ASPCA Applauds NYC Mayor’s Announcement of a New Shelter to Serve At-Risk Animals in the Bronx
Vulnerable animals in the Bronx are about to get the care and second chances they’ve been waiting for, thanks to New York City Mayor de Blasio’s plan to build a state-of-the-art animal shelter in the East Bronx. Animal Care Centers of New York (ACC) will operate the Bronx shelter to be located at 2050 Bartow Avenue.
The ASPCA has long advocated for a designated, full-service shelter in each of New York City’s five boroughs to meet the needs of at-risk animals in every community—and to give every homeless animal their best chance at finding a loving home. Projected to open in 2024, the new 47,000-square-foot shelter in the Bronx will go a long way in helping to meet that goal by providing vital adoption services, sheltering and veterinary care. The shelter will have space for an estimated 70 dogs, 140 cats and 30 rabbits, as well as 20 other animals.
“This new shelter will be a critical, life-saving resource for pets and their owners in the Bronx,” said Matt Bershadker, ASPCA President and CEO. “For too long, vulnerable Bronx animals have been transported to shelters in neighboring boroughs, which adds to the challenges at those facilities and hinders reunions between lost pets and their owners. We thank Mayor de Blasio for pledging to protect at-risk animals in every community in this city, and we look forward to supporting Animal Care Centers of NYC as it provides homeless animals with the care they need and deserve.”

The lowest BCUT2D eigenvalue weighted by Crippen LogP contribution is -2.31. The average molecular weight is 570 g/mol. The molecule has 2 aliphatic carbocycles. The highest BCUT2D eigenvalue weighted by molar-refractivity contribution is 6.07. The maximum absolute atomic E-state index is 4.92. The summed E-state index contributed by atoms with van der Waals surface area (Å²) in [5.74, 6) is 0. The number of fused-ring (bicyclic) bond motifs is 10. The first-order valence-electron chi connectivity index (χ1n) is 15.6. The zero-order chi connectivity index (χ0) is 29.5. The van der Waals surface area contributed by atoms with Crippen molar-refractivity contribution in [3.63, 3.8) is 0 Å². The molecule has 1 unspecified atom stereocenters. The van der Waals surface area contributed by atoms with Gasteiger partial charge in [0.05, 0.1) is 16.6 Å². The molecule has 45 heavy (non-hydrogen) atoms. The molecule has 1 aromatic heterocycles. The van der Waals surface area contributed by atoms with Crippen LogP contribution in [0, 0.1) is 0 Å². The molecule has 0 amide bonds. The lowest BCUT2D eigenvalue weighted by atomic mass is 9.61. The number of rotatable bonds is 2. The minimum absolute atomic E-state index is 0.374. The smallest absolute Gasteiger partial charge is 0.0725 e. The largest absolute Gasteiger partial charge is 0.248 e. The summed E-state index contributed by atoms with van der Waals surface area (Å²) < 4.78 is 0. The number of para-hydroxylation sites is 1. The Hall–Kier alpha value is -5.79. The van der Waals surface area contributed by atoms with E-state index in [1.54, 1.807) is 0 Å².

The de Blasio administration is also moving forward with plans to renovate the existing ACC shelter in Brooklyn, adding a new adoption area, additional space for animals, workstations for staff and improved adoption spaces for dogs, cats and rabbits who are ready to find loving homes.
A strong bond between people and pets is already shared across the city. Now, with the new full-service shelter in the Bronx and the renovated shelter in Brooklyn, the city is increasing its commitment to protecting the lives of at-risk dogs and cats, rehoming more animals and increasing the likelihood that lost pets can reconnect with their owners.
When it comes to animal compassion and welfare, we are pleased to see the city rise above and lead.